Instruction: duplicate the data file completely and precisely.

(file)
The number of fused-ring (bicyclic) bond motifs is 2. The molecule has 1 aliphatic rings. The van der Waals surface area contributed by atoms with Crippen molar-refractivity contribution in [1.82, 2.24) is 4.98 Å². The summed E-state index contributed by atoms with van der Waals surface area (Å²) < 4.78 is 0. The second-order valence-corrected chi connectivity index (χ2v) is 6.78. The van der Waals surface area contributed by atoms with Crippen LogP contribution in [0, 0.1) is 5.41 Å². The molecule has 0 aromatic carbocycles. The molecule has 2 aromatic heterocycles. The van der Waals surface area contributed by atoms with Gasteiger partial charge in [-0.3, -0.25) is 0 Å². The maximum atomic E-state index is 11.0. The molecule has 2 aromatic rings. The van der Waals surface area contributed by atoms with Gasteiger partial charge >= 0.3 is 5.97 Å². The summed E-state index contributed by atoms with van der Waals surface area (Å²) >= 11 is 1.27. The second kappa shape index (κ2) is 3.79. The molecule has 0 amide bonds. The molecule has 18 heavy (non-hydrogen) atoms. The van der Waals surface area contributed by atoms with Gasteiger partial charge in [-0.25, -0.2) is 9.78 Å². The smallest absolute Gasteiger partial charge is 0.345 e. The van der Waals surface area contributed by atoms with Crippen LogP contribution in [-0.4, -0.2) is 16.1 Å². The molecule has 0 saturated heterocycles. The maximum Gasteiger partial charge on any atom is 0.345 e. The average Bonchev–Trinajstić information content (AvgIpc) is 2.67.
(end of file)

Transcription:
The number of fused-ring (bicyclic) bond motifs is 2. The molecule has 1 aliphatic rings. The van der Waals surface area contributed by atoms with Crippen molar-refractivity contribution in [1.82, 2.24) is 4.98 Å². The summed E-state index contributed by atoms with van der Waals surface area (Å²) < 4.78 is 0. The second-order valence-corrected chi connectivity index (χ2v) is 6.78. The van der Waals surface area contributed by atoms with Crippen LogP contribution in [0, 0.1) is 5.41 Å². The molecule has 0 aromatic carbocycles. The molecule has 2 aromatic heterocycles. The van der Waals surface area contributed by atoms with Gasteiger partial charge in [-0.3, -0.25) is 0 Å². The maximum atomic E-state index is 11.0. The molecule has 2 aromatic rings. The van der Waals surface area contributed by atoms with Gasteiger partial charge >= 0.3 is 5.97 Å². The summed E-state index contributed by atoms with van der Waals surface area (Å²) >= 11 is 1.27. The second kappa shape index (κ2) is 3.79. The molecule has 0 amide bonds. The molecule has 18 heavy (non-hydrogen) atoms. The van der Waals surface area contributed by atoms with Gasteiger partial charge in [-0.25, -0.2) is 9.78 Å². The smallest absolute Gasteiger partial charge is 0.345 e. The van der Waals surface area contributed by atoms with Crippen LogP contribution in [-0.4, -0.2) is 16.1 Å². The molecule has 0 saturated heterocycles. The maximum Gasteiger partial charge on any atom is 0.345 e. The average Bonchev–Trinajstić information content (AvgIpc) is 2.67.